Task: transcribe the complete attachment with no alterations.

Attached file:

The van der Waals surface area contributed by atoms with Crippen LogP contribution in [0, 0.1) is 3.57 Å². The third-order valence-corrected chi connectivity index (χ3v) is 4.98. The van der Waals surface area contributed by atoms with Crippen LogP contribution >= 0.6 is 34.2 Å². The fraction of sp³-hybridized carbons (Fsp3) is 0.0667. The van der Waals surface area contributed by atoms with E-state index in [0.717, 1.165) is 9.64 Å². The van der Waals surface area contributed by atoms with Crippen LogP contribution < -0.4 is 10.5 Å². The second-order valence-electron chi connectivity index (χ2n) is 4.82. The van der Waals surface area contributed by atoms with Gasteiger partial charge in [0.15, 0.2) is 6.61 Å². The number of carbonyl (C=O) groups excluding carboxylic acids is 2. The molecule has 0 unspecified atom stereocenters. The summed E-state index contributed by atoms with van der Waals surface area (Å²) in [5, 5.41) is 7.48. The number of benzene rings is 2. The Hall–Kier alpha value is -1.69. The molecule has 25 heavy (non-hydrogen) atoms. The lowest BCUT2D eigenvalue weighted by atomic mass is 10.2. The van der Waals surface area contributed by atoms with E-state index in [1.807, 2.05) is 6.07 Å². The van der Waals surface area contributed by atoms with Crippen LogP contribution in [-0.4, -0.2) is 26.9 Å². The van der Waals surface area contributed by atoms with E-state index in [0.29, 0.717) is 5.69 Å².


The van der Waals surface area contributed by atoms with Crippen LogP contribution in [0, 0.1) is 3.57 Å². The third-order valence-corrected chi connectivity index (χ3v) is 4.98. The van der Waals surface area contributed by atoms with Crippen LogP contribution >= 0.6 is 34.2 Å². The fraction of sp³-hybridized carbons (Fsp3) is 0.0667. The van der Waals surface area contributed by atoms with E-state index in [0.717, 1.165) is 9.64 Å². The van der Waals surface area contributed by atoms with Crippen LogP contribution < -0.4 is 10.5 Å². The second-order valence-electron chi connectivity index (χ2n) is 4.82. The van der Waals surface area contributed by atoms with Gasteiger partial charge in [0.15, 0.2) is 6.61 Å². The number of carbonyl (C=O) groups excluding carboxylic acids is 2. The molecule has 0 unspecified atom stereocenters. The summed E-state index contributed by atoms with van der Waals surface area (Å²) in [5, 5.41) is 7.48. The number of benzene rings is 2. The Hall–Kier alpha value is -1.69. The molecule has 25 heavy (non-hydrogen) atoms. The lowest BCUT2D eigenvalue weighted by atomic mass is 10.2. The van der Waals surface area contributed by atoms with E-state index in [1.807, 2.05) is 6.07 Å². The van der Waals surface area contributed by atoms with Crippen LogP contribution in [-0.4, -0.2) is 26.9 Å². The van der Waals surface area contributed by atoms with E-state index in [0.29, 0.717) is 5.69 Å².